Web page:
The rise to prominence of DC schemes – where employers only commit to a set amount going into a scheme rather than coming out of it – in the 2000s reduced companies’ exposure to underperformance and increasing longevity, and transferred risk to employees.
The big challenge for employers here is to persuade staff to take sufficient interest in their pensions so they can afford to retire. “It’s incredibly important that people are guided through the decisions that they need to make,” says Darren Philp, director of policy at the National Association of Pension Funds.
From October, larger companies will have to auto-enrol employees in workplace schemes, unless individuals specifically opt out. All organisations must do this by 2016.
Introduced in 2001, stakeholder pensions were a means of encouraging people to save in low-cost, private schemes, when companies offered no provision.
“There was obligation for employers to set up a pension plan, but not to put any money into it,” says Mr Wesbroom. “It was a good idea, but it didn’t really work. NEST and the competitors to NEST will effectively replace this.”
It did, however, encourage the pensions industry to introduce capped annual management charges, paving the way for the eventual introduction of NEST, says Mr Philp.
National Employment Savings Trust (NEST)
The concept of NEST was developed by Lord Turner in his 2005 report, which found there were insufficient incentives for people to save for retirement.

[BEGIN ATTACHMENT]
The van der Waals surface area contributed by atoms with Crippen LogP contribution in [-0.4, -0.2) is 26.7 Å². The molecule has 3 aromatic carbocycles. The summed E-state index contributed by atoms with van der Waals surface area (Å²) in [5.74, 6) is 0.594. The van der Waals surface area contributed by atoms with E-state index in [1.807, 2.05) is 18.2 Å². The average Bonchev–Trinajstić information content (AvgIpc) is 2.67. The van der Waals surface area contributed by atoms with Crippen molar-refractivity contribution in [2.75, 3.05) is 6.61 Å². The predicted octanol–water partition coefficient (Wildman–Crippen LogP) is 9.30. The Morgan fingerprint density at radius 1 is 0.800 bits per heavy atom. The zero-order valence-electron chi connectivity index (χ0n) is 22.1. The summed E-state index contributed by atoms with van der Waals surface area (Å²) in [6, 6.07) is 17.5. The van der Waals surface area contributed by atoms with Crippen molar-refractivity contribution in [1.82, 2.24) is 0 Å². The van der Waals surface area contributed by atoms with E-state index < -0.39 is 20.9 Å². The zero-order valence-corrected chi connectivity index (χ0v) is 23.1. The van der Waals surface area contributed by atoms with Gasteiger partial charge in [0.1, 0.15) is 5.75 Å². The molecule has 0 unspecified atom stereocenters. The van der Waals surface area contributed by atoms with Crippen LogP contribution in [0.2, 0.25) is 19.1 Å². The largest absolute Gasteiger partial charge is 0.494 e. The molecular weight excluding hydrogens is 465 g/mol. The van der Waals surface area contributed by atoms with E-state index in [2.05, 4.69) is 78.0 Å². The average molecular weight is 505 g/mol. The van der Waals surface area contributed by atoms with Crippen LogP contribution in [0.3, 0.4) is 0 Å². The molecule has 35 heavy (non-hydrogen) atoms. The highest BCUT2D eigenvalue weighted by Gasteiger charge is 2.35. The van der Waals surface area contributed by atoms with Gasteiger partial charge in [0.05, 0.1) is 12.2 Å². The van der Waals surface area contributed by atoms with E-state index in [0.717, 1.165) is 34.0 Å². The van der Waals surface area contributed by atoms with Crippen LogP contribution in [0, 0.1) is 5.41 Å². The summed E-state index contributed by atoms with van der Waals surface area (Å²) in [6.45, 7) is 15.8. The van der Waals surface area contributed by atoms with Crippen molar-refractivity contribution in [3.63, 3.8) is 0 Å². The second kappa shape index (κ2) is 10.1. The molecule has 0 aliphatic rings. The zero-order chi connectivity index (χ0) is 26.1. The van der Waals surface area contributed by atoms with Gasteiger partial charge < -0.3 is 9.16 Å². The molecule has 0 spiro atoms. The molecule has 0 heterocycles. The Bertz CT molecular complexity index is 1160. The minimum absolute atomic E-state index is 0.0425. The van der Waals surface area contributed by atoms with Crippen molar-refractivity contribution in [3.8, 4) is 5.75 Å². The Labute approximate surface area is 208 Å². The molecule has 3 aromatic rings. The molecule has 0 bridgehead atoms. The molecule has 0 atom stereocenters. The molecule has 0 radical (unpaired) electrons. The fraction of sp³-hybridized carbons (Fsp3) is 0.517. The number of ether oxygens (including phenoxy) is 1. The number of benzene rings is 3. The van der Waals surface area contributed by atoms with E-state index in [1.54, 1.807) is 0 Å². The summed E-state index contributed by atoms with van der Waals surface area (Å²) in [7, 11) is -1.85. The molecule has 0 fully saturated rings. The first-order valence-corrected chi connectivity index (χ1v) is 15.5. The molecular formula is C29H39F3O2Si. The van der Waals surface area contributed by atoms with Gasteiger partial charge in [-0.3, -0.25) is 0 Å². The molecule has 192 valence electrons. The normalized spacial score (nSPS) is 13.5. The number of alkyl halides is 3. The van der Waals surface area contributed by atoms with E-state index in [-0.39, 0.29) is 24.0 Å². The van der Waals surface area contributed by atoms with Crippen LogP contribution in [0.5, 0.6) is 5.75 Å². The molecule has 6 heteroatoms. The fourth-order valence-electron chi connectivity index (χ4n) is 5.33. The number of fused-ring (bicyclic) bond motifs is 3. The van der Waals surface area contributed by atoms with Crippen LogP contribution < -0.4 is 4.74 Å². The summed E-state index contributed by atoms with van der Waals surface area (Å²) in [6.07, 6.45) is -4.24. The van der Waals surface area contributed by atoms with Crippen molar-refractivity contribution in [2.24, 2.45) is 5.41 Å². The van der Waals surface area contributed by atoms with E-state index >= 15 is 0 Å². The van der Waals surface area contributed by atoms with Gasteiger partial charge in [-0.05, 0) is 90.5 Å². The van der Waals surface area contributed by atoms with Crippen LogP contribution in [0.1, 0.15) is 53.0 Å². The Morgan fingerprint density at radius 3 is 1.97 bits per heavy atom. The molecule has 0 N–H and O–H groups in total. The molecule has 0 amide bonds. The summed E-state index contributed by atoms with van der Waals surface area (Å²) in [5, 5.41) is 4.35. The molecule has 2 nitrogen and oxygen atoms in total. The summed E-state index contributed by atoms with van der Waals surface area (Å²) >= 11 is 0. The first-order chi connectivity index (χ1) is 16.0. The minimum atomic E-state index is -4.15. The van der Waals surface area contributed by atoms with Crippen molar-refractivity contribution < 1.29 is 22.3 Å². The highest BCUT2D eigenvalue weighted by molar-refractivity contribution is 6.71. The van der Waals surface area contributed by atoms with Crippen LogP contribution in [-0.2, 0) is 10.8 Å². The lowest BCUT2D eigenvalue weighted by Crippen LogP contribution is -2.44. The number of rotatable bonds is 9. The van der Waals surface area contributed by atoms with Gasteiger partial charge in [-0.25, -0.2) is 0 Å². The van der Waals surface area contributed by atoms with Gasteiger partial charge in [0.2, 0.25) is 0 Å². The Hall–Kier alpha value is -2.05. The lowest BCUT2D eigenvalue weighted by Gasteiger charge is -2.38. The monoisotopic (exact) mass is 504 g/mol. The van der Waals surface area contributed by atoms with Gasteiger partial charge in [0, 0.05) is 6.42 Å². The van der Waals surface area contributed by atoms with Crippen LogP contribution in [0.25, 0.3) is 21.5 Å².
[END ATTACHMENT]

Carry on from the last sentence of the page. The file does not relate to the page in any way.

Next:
Under the scheme, employees working for organisations, which don’t have any form of workplace pension provision, will be entered into the government’s default plan. Employers will eventually be required to provide contributions of 3 per cent of salary, with employees putting in 4 per cent and the government 1 per cent.
Employers currently offering more than this in existing schemes are unlikely to switch to NEST, however, says Paul Macro, UK head of defined contribution at Mercer. “At some point they have decided that offering pensions is a good thing and they want to do it properly,” he says.
Pensions minister Steve Webb recently mooted the idea of a “defined ambition” scheme, along the lines of that operated in the Netherlands, as a halfway house between DB and DC.
“Although the employer’s financial commitment to the scheme is a specific monetary contribution, the pooling of scheme assets and a system of internal annuitisation would allow the scheme to provide pre-determined, although variable, levels of benefits,” says Tim Middleton, technical consultant at the Pensions Management Institute. “It would share investment risk more evenly between the scheme sponsor and members.”
Mr Macro, though, says it is unlikely there will much appetite for this among employers. “It will take quite a lot to persuade finance directors that they want to take more risk on,” he says.
The largest remaining vestige of DB schemes, public sector pensions have been the subject of much debate over their sustainability.
The main difference with private sector schemes is that – with the exception of the local government pension scheme – they have historically been unfunded, meaning they are financed out of current employee and employer contributions. Those working in the Armed Forces, Civil Service, NHS and teaching all have schemes of this nature.
Lord Hutton’s report into public sector pensions in 2010 advocated schemes moving from a final salary to career average basis, increasing the age at which people retire and rising contributions from members.